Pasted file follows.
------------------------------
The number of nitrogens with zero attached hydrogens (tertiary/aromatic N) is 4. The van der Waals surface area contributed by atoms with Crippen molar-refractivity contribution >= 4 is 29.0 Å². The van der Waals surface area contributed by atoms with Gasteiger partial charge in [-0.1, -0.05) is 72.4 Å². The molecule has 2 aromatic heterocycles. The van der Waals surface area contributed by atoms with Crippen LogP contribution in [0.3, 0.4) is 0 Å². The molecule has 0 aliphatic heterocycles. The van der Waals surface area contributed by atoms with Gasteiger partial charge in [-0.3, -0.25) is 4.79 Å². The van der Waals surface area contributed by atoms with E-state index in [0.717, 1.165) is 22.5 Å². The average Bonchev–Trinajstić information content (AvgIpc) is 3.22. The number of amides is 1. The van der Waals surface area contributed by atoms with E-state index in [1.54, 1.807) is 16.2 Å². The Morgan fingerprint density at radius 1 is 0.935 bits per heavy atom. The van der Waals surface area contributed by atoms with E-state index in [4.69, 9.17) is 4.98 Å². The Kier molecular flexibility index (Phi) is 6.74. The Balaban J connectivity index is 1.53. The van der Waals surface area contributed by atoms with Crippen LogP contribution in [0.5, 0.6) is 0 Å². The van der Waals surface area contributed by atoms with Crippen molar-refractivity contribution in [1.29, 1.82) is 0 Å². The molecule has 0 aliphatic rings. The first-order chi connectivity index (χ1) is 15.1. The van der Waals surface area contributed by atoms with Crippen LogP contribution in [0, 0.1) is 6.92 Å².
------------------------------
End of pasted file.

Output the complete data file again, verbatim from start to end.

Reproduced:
The number of nitrogens with zero attached hydrogens (tertiary/aromatic N) is 4. The van der Waals surface area contributed by atoms with Crippen molar-refractivity contribution >= 4 is 29.0 Å². The van der Waals surface area contributed by atoms with Gasteiger partial charge in [-0.1, -0.05) is 72.4 Å². The molecule has 2 aromatic heterocycles. The van der Waals surface area contributed by atoms with Crippen LogP contribution in [0.3, 0.4) is 0 Å². The molecule has 0 aliphatic heterocycles. The van der Waals surface area contributed by atoms with Gasteiger partial charge in [-0.3, -0.25) is 4.79 Å². The van der Waals surface area contributed by atoms with E-state index in [0.717, 1.165) is 22.5 Å². The average Bonchev–Trinajstić information content (AvgIpc) is 3.22. The number of amides is 1. The van der Waals surface area contributed by atoms with E-state index in [1.54, 1.807) is 16.2 Å². The Morgan fingerprint density at radius 1 is 0.935 bits per heavy atom. The van der Waals surface area contributed by atoms with E-state index in [4.69, 9.17) is 4.98 Å². The Kier molecular flexibility index (Phi) is 6.74. The Balaban J connectivity index is 1.53. The van der Waals surface area contributed by atoms with Crippen LogP contribution in [0.5, 0.6) is 0 Å². The van der Waals surface area contributed by atoms with Crippen molar-refractivity contribution in [1.29, 1.82) is 0 Å². The molecule has 0 aliphatic rings. The first-order chi connectivity index (χ1) is 15.1. The van der Waals surface area contributed by atoms with Crippen LogP contribution in [0, 0.1) is 6.92 Å².